Journal Article

Carbon content variation in boles of mature sugar maple and giant sequoia

Sabah H. Lamlom and Rodney A. Savidge

in Tree Physiology

Volume 26, issue 4, pages 459-468
Published in print April 2006 | ISSN: 0829-318X
Published online April 2006 | e-ISSN: 1758-4469 | DOI: http://dx.doi.org/10.1093/treephys/26.4.459
Carbon content variation in boles of mature sugar maple and giant sequoia

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At present, a carbon (C) content of 50% (w/w) in dry wood is widely accepted as a generic value; however, few wood C measurements have been reported. We used elemental analysis to investigate C content per unit of dry matter and observed that it varied both radially and vertically in boles of two old-growth tree species: sugar maple (Acer saccharum Marsh.) and giant sequoia (Sequoiadendron giganteum (Lindl.) Bucholz). In sugar maple there was considerable variation in tree ring widths among four radii for particular annual layers of xylem, revealing that the annual rate of C assimilation differs around the circumference and from the base of each tree to its top, but the observed variation in C content was unrelated to diameter growth rate and strongly related to the calendar year when the wood was formed. Carbon content in sugar maple wood increased in an approximately linear fashion, from < 50 to 51% from pith to cambium, at both the base and top of the boles. In giant sequoia, C was essentially constant at > 55% across many hundreds of years of heartwood, but it declined abruptly at the sapwood–heartwood boundary and remained lower in all sapwood samples, an indication that heartwood formation involves anabolic metabolism. Factors that may be responsible for the different C contents and trends with age between sugar maple and sequoia trees are considered. Tree-ring data from this study do not support some of the key assumptions made by dendrochronology.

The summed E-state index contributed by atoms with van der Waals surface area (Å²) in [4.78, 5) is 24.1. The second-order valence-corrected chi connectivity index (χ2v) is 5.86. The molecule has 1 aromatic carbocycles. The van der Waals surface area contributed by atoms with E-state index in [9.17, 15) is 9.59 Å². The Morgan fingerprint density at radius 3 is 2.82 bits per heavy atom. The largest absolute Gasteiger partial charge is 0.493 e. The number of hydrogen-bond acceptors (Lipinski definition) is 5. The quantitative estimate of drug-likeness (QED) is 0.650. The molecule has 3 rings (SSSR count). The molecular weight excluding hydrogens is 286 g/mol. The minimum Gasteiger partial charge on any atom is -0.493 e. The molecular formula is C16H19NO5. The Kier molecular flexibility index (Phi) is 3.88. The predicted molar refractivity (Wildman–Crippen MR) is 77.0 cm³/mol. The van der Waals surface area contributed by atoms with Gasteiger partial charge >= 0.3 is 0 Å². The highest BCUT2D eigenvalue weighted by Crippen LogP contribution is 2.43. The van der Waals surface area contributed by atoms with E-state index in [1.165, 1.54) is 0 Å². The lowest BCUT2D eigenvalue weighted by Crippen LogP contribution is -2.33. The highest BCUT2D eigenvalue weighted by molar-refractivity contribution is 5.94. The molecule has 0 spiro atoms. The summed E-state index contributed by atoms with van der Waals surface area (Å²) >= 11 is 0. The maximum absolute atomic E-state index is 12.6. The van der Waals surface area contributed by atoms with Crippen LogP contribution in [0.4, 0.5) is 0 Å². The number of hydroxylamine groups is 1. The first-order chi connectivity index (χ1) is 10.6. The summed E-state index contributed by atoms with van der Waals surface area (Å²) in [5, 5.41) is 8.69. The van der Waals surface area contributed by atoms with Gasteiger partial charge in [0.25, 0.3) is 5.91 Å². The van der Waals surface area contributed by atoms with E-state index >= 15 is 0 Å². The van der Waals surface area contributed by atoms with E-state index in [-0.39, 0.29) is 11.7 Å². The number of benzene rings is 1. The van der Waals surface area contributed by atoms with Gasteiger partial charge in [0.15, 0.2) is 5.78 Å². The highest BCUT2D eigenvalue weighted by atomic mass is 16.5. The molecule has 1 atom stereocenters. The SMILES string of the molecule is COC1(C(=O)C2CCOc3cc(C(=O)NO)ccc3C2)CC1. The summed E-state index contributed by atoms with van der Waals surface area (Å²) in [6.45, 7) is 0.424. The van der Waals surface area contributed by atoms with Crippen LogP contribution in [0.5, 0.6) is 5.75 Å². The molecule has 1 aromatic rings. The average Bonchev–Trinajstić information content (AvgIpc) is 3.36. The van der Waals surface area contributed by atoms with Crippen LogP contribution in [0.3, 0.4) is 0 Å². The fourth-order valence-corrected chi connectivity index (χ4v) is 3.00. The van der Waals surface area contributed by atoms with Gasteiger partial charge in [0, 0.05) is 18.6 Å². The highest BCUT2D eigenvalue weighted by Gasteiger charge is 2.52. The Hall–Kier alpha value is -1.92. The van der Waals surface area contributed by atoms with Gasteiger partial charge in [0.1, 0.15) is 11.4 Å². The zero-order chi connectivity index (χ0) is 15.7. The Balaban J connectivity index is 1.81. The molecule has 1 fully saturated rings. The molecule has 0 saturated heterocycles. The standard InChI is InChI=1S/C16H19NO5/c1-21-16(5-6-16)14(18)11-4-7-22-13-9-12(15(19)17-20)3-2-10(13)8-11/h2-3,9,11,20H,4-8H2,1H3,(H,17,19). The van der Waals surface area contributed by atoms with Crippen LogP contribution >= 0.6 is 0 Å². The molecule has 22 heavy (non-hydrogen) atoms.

Keywords: Acer saccharum; annual rings; cambium; cross-dating; heartwood; partitioning; sapwood; secondary growth; Sequoiadendron giganteum; wood; xylem

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Subjects: Plant Sciences and Forestry

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